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Ellakav: a a vile, wretched elitist of the first order, I couldn't agree with you more. (Did you get that recipe I sent you by PM?).

jminion: Having partaken of many, many helpings of Q in NC, I have never encountered "ground" Q substituted for chopped. Ever. The vinegar sauce, which is supreme, is from the Piedmont area of NC; there are two other sauces from different regions of the state.
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Old 06-23-2009, 05:18 AM   #27
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A sin?

hmmm

In WI we have a type of sub, it is called a 'grinder', I'm wondering if they are referring to a grinder? I don't know. They usually have ground meat or seafood, they are good.

'thou shalt not kill'.......a sin?

I'm not a vegetarian either.

You know another thing, I've met a few people (not children) that only like things easy to chew, like hamburger, hotdogs, sausage....I've always wondered if they grew up not liking having to chew things.

It takes all types.
Blissful? That's just plain wrong. You should tell your fellow cheese heads to take good care of, and pamper the Q, and the seafood, Not grind them.

Take care of your seafood and Q? They'll take care of you :-)

Bob
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Old 06-23-2009, 06:21 AM   #28
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This is one of those subjects that just crack me up! Barbecue, and the various "it can only be done THIS way" feelings. To me, if everyone relaxed and just enjoyed each others' food without saying that it has to be made ONLY the way they've had it all their lives, the world would be a better place. Maybe some real wars could be averted! If you don't think beans belong in chili, then cook it that way when YOU are hosting. If you think barbecue meat should be pulled, do it that way when YOU are cooking. If you think cassoulet needs rabbit and not duck, YOU cook it and treat your friends. Otherwise, chow down and say thank you very much!
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Old 06-23-2009, 06:23 AM   #29
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Claire - Don't get us started, or we'll have to start picking on you . :-) So would you like a little BBQ sauce with your pablum?

Bob
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Old 06-23-2009, 06:36 AM   #30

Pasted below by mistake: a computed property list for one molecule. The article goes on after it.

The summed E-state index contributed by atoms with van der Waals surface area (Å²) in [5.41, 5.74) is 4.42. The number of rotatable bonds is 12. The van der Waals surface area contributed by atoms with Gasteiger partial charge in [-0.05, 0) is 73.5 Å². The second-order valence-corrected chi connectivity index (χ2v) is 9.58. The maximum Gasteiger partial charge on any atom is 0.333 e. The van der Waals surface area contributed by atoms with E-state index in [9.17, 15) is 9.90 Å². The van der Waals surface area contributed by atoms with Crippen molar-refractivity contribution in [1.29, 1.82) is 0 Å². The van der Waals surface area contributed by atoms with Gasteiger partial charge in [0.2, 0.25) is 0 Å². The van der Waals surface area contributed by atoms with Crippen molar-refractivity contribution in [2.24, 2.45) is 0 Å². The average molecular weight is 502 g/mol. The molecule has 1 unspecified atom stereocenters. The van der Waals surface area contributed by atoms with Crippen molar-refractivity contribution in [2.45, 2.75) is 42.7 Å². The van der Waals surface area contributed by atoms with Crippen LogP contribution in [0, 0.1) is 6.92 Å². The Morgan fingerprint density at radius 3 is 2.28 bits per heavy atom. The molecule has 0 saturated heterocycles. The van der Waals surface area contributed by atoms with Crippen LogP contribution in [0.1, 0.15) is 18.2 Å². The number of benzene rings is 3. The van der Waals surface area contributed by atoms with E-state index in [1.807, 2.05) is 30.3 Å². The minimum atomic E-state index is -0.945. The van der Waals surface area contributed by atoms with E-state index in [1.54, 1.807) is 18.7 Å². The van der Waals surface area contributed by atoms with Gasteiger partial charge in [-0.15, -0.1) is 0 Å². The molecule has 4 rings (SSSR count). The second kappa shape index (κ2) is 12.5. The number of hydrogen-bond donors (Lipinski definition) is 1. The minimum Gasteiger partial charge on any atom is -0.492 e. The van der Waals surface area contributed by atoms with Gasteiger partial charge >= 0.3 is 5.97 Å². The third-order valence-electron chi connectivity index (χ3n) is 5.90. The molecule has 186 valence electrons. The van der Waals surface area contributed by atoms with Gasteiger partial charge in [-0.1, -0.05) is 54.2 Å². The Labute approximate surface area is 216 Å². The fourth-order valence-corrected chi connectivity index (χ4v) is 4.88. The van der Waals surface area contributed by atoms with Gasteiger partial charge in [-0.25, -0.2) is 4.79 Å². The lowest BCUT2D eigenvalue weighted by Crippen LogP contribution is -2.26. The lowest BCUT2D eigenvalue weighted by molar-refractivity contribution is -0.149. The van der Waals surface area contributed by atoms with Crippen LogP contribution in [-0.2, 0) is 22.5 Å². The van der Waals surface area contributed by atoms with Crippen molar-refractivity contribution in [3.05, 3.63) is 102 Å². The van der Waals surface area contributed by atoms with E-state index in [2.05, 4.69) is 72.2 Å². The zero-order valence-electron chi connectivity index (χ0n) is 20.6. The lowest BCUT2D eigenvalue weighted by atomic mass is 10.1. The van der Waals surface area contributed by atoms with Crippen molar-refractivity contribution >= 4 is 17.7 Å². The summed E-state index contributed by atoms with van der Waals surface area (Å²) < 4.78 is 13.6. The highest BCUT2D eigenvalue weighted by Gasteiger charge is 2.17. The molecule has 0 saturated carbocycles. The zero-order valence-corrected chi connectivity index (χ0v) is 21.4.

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Blissful? That's just plain wrong. You should tell your fellow cheese heads to take good care of, and pamper the Q, and the seafood, Not grind them.

Take care of your seafood and Q? They'll take care of you :-)

Bob
I'll let them know. :-)
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Old 06-23-2009, 04:34 PM   #31
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I've only one thing to say, well, maybe two.

1. What's wrong with potted meat? I love the stuff, especially Libby's brand.

2. I always pull my pork with forks, but have on occasion skipped the long smoking session due to lack of time, cooked in the slow cooker, and then pulled and smoked the pulled pork for half an hour or so in apple wood. Flavor and texture wise, you couldn't tell the difference between the short-smoked, already shredded meat and the same dish smoked for 12 hours whole. I have secret methods. Mooohuahahahaha

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Old 06-23-2009, 04:43 PM   #32
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Well spoken NorthWeed. We've all taken a shortcut or two, usually with some measure of success (thank goodness!). As for potted meats, yes, they're fine, but they ain't BBQ!
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Old 06-23-2009, 05:05 PM   #33
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Thanks Dave! You expressed exactly how I feel on that. A good meal tasting meal is not one I'm prone to turn down on based on my nose being stuck to high up in the air.

OTOH, if it ain't Q, it ain't Q.

I happen to like in the oven, and in the slow cooker (both I use when forced to). But there is no substitute for the real deal.

Goodweed - You could slap me silly, put a blindfold on me and ask me to pin the tail on the Q, vs what you turned out of the slow cooker, and the oven, and I'd wager cash on the outcome. Mr nose and tongue would know, and I'd enrich my pocket.

Bob
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Old 06-23-2009, 07:10 PM   #34
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jminion: Having partaken of many, many helpings of Q in NC, I have never encountered "ground" Q substituted for chopped. Ever. The vinegar sauce, which is supreme, is from the Piedmont area of NC; there are two other sauces from different regions of the state.
here is video on the Skylight Inn and they talk about the fact people grind and it changes the flavor.

slow food rebellion
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Old 06-24-2009, 06:00 AM   #35